As Marshall was aware, like Madison and Alexander Hamilton, the principal authors of the Federalist Papers, such a democratic republic had never before, in the whole history of the world, been successfully created and maintained. It was the great mission of the Americans to demonstrate what many people doubted, that is, the capacity of the mass of the people to govern themselves. This would require, however, possession of both “wisdom and virtue” by Americans.
Here there is a profound difference between Marshall and his jurisprudence on the one hand and many contemporary jurists on the other. The attention Marshall devoted to the people’s virtues in his writings is notably absent in much contemporary jurisprudence. A recognition of the constitutional significance of culture does not appear in the decisions that have defined the right of privacy out of emanations from penumbras around a number of constitutional amendments.
Another place where Marshall’s — and Jefferson’s — concern for the moral character of the people is notable by its absence is in the Supreme Court’s recent decisions on the Establishment Clause. The First Amendment’s prohibition on Congress establishing a religion has been taken by the Supreme Court — most dramatically by Justice David Souter—to mean that Congress can do nothing that would entangle it with religion as such. Not only can it not establish one denomination as the official religion of the state, it cannot do anything to support religious belief or practice in general.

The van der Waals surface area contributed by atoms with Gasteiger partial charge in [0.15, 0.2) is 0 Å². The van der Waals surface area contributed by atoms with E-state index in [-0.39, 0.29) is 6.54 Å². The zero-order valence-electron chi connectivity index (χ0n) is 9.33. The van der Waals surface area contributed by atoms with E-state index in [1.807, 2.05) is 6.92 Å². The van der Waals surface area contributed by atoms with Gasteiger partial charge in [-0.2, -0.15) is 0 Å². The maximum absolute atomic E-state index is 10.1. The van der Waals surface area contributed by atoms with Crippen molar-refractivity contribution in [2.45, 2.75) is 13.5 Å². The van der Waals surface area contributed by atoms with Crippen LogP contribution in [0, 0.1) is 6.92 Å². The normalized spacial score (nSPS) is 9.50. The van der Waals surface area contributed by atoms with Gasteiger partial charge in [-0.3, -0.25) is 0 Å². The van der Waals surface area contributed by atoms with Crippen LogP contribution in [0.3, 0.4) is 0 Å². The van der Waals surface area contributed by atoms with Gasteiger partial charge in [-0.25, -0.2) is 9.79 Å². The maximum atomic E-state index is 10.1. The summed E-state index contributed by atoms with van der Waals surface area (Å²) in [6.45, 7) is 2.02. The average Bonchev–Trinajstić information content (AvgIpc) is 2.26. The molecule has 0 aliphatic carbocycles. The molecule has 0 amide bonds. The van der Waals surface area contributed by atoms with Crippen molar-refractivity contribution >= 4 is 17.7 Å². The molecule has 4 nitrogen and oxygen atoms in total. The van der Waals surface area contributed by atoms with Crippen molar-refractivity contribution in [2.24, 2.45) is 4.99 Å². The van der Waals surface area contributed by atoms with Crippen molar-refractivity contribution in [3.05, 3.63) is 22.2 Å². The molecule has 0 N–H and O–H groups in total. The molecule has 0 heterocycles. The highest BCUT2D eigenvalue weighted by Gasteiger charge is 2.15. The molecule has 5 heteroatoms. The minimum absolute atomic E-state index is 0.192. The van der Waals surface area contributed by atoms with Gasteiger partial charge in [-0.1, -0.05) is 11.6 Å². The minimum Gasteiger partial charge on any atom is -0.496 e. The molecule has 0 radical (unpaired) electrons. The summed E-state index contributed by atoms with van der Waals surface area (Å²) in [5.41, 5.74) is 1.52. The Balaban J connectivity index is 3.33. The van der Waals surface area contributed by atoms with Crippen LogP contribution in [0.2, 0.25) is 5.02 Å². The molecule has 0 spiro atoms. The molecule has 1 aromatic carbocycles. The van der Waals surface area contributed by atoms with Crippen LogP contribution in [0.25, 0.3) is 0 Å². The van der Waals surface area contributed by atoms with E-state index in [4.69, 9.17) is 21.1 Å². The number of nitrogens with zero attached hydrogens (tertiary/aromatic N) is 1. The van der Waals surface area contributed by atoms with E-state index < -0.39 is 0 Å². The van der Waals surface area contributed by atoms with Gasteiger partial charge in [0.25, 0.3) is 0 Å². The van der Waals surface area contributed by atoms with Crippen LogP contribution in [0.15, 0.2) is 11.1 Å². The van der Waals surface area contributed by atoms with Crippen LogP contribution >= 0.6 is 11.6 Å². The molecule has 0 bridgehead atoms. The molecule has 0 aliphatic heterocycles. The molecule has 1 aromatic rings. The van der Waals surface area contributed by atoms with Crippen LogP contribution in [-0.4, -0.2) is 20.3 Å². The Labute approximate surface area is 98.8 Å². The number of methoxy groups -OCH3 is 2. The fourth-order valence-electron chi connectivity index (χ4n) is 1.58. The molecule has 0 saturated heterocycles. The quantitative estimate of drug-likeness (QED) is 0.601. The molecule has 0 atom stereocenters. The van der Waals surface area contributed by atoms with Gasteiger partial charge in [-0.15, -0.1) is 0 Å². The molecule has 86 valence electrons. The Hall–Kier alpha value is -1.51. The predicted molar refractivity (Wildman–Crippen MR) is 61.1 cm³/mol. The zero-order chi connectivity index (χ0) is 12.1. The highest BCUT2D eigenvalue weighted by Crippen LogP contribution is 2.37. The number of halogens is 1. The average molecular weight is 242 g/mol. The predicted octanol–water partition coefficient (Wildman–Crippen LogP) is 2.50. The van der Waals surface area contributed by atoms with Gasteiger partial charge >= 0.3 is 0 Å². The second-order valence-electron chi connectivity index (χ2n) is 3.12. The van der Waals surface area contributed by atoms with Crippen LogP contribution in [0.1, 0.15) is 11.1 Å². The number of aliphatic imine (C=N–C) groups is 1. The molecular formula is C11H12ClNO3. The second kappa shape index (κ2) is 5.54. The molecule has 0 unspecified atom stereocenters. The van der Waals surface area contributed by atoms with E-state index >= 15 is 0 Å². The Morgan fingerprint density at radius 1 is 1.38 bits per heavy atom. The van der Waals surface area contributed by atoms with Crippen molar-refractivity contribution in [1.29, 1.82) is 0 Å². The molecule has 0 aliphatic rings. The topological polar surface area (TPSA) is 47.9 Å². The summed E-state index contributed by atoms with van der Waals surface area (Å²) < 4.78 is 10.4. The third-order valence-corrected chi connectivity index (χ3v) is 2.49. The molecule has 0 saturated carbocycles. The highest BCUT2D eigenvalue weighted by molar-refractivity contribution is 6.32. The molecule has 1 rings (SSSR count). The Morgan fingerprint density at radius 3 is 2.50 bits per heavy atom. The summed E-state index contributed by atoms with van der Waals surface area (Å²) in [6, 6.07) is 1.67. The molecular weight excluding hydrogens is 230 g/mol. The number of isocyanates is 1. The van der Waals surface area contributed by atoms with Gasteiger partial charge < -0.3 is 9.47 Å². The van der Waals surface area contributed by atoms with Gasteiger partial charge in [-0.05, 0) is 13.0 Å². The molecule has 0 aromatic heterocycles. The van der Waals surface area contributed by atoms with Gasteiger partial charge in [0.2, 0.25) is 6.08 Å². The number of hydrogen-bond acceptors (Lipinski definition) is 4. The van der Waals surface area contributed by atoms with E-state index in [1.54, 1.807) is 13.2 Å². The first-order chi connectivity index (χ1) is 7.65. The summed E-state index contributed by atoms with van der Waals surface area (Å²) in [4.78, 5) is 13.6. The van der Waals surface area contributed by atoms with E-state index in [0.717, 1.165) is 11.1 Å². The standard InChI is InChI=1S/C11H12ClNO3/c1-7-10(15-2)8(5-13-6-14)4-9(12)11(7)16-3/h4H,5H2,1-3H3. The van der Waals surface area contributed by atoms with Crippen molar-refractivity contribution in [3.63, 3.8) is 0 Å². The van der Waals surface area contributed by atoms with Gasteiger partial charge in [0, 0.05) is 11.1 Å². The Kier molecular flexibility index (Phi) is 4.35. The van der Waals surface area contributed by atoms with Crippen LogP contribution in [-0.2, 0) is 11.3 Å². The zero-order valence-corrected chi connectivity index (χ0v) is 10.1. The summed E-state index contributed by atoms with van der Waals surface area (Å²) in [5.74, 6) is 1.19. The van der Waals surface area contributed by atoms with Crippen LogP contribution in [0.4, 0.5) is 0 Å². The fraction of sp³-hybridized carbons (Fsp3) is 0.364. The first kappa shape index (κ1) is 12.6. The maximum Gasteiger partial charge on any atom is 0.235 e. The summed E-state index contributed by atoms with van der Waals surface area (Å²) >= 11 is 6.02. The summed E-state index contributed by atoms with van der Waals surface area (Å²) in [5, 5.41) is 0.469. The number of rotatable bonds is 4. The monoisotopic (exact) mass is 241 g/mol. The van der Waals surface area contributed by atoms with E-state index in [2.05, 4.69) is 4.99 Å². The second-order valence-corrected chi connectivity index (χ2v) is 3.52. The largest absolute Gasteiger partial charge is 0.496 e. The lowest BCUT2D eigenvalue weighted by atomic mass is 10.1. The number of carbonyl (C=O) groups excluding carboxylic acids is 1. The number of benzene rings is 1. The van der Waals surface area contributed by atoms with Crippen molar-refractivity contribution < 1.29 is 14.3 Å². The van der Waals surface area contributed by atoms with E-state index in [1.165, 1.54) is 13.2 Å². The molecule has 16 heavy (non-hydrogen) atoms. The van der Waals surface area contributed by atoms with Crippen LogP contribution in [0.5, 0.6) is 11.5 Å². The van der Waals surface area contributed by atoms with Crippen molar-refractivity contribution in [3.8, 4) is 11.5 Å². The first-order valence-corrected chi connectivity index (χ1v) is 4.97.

The court has tended to trace its understanding of the Establishment Clause back to Jefferson, who spoke — in a private letter, not a public speech — of a “wall of separation” between church and state. Apart from the fact that Jefferson was not in Congress when the First Amendment was drafted and approved, so his ideas cannot be dispositive of its essential meaning, the court’s understanding of what Jefferson meant by a “wall of separation” is almost surely at odds with his own.